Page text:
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Florin Gheorghiu vs Garry Kasparov
Thessaloniki Olympiad (1988), Thessaloniki GRE, rd 4, Nov-16
King's Indian Defense: Saemisch. Closed Variation 7…c6 (E88)  ·  0-1

ANALYSIS [x]

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Kibitzer's Corner
Feb-07-04  boowillo: I guess thats how you play chess.
Feb-08-04  Catfriend: 12.♗d3 seems to leave the book, which recommends 12.♘b3.

15..e4 is nice, but unsound, it seems. Better is maybe 15..f4 16.♘:h5 ♘:♘h5.

19.h3 isn't the best defence. Much better is ♖c1.

24.♖df1 with activity shoud be played.

32.♘b3? loses to a good attack. ♘e2 would O.K.

35.♘c1 leads to a forced mate, but the better ♘d2 runs into 35..a5!, winning for black.

Nov-25-05  alicefujimori: I have been studying the KID Samisch lately and came across the position after Black's 9th move in this game.

What really interest me is why no one ever come up with the idea of playing the immediate 10.Nb5 threatening both d6 and a7. Black might continue with the intended 10...Nc5 but after 11.Rc1(!) (threatening 12.Nxd6 followed by 13.Bxc5) Black seems to have no choice but to play 11...b6. But then White has the interesting 12.b4 when the knight has not only being forced to the weird a6/b7 square, it also leaves Black with a horribly weak c6 square and handed the open c-file to White.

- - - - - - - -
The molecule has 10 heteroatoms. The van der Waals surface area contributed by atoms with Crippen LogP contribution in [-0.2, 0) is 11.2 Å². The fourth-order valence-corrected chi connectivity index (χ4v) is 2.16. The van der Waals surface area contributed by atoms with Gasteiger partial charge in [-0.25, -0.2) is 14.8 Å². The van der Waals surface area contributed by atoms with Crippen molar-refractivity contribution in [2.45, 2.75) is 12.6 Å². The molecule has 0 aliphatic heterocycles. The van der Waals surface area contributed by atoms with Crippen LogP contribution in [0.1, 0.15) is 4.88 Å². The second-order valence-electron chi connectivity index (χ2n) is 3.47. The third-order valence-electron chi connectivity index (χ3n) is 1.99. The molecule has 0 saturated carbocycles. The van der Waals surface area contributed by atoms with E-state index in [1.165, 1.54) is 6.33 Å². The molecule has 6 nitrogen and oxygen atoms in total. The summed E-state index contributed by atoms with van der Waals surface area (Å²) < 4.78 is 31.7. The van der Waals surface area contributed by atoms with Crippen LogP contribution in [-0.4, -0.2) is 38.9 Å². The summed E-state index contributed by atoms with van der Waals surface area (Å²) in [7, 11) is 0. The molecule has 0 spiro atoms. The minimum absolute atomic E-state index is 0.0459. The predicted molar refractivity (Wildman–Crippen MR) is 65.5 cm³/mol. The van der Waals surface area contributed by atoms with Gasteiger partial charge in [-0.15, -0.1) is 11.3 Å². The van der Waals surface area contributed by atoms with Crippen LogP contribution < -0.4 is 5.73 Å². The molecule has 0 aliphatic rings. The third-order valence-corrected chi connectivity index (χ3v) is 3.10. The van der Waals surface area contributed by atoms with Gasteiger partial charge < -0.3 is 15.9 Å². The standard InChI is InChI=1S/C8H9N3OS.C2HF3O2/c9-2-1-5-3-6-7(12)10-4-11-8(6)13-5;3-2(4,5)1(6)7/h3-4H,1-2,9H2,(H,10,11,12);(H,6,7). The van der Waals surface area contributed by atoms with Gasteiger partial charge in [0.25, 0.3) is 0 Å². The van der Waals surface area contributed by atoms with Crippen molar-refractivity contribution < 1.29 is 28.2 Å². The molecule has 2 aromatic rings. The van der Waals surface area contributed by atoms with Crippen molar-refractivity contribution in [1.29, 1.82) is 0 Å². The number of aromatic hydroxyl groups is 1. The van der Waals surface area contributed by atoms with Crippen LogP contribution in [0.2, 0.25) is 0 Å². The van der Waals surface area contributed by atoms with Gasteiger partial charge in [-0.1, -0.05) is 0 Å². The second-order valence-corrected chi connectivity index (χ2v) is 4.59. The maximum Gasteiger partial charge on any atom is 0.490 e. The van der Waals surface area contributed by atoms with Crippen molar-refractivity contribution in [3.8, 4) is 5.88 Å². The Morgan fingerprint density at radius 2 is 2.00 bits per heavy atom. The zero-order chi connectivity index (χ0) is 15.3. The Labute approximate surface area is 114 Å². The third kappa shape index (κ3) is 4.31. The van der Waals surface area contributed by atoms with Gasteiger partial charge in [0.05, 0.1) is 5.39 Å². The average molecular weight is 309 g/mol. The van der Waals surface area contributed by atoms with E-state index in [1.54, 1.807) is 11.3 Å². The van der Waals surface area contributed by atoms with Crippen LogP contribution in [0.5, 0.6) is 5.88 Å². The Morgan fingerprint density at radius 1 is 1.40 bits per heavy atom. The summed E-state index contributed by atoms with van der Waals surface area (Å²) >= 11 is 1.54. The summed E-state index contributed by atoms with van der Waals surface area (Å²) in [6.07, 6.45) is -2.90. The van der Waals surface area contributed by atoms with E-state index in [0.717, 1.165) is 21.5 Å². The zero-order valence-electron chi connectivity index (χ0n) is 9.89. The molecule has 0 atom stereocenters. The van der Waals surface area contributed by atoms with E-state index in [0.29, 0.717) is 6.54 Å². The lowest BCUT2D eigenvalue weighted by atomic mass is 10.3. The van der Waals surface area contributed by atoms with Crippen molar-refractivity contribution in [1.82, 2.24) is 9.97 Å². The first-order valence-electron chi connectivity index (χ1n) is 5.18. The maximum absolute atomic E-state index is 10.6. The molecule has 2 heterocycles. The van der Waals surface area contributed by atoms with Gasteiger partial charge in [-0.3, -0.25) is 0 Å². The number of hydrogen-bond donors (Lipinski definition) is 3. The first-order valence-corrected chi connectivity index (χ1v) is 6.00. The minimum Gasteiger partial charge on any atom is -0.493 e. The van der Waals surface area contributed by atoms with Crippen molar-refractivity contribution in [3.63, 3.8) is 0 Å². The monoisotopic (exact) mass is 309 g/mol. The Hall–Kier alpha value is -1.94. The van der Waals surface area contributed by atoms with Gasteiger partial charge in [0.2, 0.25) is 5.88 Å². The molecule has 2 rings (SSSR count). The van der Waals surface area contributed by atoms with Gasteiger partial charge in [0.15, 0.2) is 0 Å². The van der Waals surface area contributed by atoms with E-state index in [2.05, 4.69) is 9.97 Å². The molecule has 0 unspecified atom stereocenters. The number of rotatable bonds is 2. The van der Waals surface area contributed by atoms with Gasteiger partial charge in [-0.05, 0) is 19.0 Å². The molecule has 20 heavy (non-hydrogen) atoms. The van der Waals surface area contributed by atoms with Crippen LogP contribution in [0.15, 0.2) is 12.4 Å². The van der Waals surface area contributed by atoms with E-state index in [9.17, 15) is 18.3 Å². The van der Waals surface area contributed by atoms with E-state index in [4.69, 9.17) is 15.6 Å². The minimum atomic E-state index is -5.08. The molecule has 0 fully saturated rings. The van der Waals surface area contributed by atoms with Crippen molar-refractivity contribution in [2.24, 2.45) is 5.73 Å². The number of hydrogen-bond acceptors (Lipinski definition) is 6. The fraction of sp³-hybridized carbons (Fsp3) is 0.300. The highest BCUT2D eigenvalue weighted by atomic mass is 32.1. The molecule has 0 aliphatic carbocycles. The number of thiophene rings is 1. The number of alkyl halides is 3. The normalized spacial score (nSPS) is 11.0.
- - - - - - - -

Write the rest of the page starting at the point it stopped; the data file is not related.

What do you all think of that??

Nov-25-05  Dres1: white is so far back in development that this should be bad in principle.. black can probably just ignore the threat to the pawns to open the game up.. i dunno, maybe a Nxe4 shot or something to this effect would be my guess
Nov-25-05  KingG: <alicefujimori>
12.b4 Nfxe4! 13.fxe4 Nxe4 14.Qe2 Qh4+ 15.g3 Nxg3 and White's kind will have an uncomftable game, with Black already having 3 pawns for the piece.
Nov-25-05  alicefujimori: <KingG> Yes, I have analyzed this continuation too. However White doesn't have to play 15.g3. He can play 15.Kd1 when it is not quite clear whether Black has enough for the piece, not to say I can't see any immediate ways where Black could exploit White's exposed King.
Sep-24-06  SniperOnG7: What i find really interesting in this game is the moves 15...e4! followed by 17...f4! and 20...Be5. The advantage of this is that it establishes a blockade that also has attacking potential. However, a pawn is still a pawn and there is no real target yet. This shows Kasparov's deep understanding.
May-13-10  morphy2000: Wonderful Kings Indian attack for black in a classic Gligoric or Najdorf style! SniperOnG7, the main target is the white king!
The pawn sacrifice not only block square e5 and pawn e4, but also provide space for 2 powerful black bishops!
Nov-13-14
Premium Chessgames Member
  Zhbugnoimt: In reply to alicefujimori: 10.Nb5 Ne8 defends d6, and moves the N away so black can play ...f5. If Black wants, he can later kick the knight with a6, though it is much stronger to leave the White Knight out of play where it is.

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